Spring is in the air! A traditional time of rebirth, spring gets me thinking about personal renewal practices. Cognitive health experts agree that higher brain functioning requires down time. Indeed, hitting the reset button is essential to prepare the brain for more to come.
Making time to reconnect with myself while defined by a wild place, is the process I use. Poking around in the out of doors is a good opportunity to reevaluate life choices. When hiking along a trail, the sights, sounds and smells of nature work their magic, freeing the mind. While my body wanders, so does my brain.
My reverence for wilderness includes a reverence for my animal self. Wilderness means “self-willed”, an apt description for stream of consciousness experienced as boots trod uneven ground. Self-authority asserts itself while rambling over mountains, down canyons and through creeks. By the end of a week in the wilderness, the body is stronger and so is the soul. I find I have reaffirmed my intrinsic value; my right to pursue my own good, in my own way, in my own time. Wilderness travel enables me to make choices that help me to love myself the most.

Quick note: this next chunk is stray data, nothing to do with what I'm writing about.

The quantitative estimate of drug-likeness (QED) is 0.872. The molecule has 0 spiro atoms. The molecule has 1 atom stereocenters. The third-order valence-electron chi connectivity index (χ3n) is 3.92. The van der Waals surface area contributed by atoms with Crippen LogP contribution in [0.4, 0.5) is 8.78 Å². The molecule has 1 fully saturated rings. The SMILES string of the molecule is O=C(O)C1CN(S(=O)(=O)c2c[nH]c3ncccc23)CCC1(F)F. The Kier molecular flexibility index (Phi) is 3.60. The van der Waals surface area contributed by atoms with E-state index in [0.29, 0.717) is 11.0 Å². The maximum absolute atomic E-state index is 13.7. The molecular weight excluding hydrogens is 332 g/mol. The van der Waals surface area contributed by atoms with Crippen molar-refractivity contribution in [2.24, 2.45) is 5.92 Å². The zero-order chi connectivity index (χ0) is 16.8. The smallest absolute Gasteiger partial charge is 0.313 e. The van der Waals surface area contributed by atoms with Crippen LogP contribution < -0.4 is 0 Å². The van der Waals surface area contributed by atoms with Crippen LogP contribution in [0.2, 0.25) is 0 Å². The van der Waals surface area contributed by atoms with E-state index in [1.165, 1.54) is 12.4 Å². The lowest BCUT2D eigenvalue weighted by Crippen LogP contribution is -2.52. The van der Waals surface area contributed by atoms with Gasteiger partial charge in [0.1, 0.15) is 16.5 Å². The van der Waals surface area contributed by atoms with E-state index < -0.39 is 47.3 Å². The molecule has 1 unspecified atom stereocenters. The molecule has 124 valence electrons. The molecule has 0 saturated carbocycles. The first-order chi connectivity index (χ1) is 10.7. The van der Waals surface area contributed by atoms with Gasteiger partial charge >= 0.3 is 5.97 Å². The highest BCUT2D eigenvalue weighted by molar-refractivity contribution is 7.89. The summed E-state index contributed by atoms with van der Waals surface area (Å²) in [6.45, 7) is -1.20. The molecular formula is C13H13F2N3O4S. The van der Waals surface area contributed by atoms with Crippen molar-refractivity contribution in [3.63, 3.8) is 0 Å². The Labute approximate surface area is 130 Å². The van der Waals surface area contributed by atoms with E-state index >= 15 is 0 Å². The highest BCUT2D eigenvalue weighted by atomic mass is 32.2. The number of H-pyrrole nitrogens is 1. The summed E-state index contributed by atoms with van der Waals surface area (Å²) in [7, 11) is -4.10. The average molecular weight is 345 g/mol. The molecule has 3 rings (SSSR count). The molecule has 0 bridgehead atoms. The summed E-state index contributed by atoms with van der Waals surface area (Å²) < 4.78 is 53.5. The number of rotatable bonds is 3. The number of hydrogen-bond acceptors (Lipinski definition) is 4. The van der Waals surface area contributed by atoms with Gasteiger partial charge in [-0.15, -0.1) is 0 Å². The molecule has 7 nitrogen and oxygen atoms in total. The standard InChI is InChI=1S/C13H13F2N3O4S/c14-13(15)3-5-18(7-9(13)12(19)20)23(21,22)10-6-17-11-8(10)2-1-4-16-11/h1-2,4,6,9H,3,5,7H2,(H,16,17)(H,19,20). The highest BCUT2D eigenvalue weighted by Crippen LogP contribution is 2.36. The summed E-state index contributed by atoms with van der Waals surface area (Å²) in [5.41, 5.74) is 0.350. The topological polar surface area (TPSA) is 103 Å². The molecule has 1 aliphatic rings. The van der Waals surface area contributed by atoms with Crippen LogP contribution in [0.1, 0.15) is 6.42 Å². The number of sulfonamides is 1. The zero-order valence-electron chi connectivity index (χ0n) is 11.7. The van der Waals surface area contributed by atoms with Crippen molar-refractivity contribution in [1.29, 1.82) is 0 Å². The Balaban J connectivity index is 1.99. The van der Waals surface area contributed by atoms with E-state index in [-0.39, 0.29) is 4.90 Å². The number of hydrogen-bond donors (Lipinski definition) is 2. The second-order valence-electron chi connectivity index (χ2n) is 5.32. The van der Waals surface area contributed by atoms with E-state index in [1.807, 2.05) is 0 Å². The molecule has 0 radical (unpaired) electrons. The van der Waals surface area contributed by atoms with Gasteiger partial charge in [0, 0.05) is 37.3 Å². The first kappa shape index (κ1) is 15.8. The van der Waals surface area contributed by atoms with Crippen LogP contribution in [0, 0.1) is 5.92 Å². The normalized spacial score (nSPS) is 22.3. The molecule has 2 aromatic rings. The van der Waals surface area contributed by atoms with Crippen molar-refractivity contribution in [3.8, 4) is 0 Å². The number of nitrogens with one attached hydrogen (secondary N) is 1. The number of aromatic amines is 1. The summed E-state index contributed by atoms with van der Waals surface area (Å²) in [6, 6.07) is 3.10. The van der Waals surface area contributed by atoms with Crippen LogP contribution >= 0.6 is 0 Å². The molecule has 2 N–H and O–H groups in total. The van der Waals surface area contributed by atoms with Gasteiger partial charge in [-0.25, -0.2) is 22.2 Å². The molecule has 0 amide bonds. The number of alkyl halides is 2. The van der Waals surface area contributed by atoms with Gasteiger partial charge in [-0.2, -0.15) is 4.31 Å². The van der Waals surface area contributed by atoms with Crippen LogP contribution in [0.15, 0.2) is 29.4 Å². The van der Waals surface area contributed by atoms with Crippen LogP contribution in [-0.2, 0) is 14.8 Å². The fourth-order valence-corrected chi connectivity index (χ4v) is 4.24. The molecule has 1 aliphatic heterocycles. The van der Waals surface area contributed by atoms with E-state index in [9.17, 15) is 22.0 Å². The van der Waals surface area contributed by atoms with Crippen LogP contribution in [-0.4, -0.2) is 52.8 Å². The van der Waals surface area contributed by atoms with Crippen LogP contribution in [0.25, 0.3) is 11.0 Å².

In the strict sense of the word, vacation means to vacate. To leave behind our increasingly complex culture. On a trek in the backcountry, the constant change of the landscape is exhilarating. The bonus is this: I change with it.
During these uncertain times of national and international turmoil, I am increasingly grateful to find myself in a country rich enough to have relatively healthy public lands, some of which have been reserved for native biodiversity and natural processes. Experiencing public lands is essential to maintaining ourselves as well as our wildlands. Wild places need wild people as much as wild people need wild places. So this spring, if you feel your sap rising, in the interest of what is natural within and without, I highly recommend taking a walk on the wild side. Consider a trip with Big Wild Adventures. You’ll be glad you did.